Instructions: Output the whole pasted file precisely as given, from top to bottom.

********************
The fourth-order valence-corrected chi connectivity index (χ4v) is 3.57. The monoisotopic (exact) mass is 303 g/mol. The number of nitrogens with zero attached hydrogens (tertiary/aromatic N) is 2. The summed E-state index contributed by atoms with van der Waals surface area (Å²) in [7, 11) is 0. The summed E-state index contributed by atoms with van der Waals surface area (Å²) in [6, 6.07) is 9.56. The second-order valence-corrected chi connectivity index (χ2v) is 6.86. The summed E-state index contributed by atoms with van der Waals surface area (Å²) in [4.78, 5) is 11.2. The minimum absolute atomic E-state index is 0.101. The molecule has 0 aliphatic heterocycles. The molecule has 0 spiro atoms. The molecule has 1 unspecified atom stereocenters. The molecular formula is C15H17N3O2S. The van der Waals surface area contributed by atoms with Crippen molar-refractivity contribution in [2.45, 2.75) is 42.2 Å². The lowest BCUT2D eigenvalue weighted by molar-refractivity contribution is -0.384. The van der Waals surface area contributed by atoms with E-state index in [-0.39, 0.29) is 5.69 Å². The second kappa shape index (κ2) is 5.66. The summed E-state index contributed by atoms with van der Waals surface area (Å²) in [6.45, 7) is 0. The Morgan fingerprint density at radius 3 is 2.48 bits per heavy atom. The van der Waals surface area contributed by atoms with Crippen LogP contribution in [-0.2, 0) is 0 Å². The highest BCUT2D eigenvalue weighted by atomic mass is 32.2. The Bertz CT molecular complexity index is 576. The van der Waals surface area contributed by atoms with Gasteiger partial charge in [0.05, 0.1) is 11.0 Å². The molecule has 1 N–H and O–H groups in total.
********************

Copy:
The fourth-order valence-corrected chi connectivity index (χ4v) is 3.57. The monoisotopic (exact) mass is 303 g/mol. The number of nitrogens with zero attached hydrogens (tertiary/aromatic N) is 2. The summed E-state index contributed by atoms with van der Waals surface area (Å²) in [7, 11) is 0. The summed E-state index contributed by atoms with van der Waals surface area (Å²) in [6, 6.07) is 9.56. The second-order valence-corrected chi connectivity index (χ2v) is 6.86. The summed E-state index contributed by atoms with van der Waals surface area (Å²) in [4.78, 5) is 11.2. The minimum absolute atomic E-state index is 0.101. The molecule has 0 aliphatic heterocycles. The molecule has 0 spiro atoms. The molecule has 1 unspecified atom stereocenters. The molecular formula is C15H17N3O2S. The van der Waals surface area contributed by atoms with Crippen molar-refractivity contribution in [2.45, 2.75) is 42.2 Å². The lowest BCUT2D eigenvalue weighted by molar-refractivity contribution is -0.384. The van der Waals surface area contributed by atoms with E-state index in [-0.39, 0.29) is 5.69 Å². The second kappa shape index (κ2) is 5.66. The summed E-state index contributed by atoms with van der Waals surface area (Å²) in [6.45, 7) is 0. The Morgan fingerprint density at radius 3 is 2.48 bits per heavy atom. The van der Waals surface area contributed by atoms with Crippen LogP contribution in [-0.2, 0) is 0 Å². The highest BCUT2D eigenvalue weighted by atomic mass is 32.2. The Bertz CT molecular complexity index is 576. The van der Waals surface area contributed by atoms with Gasteiger partial charge in [0.05, 0.1) is 11.0 Å². The molecule has 1 N–H and O–H groups in total.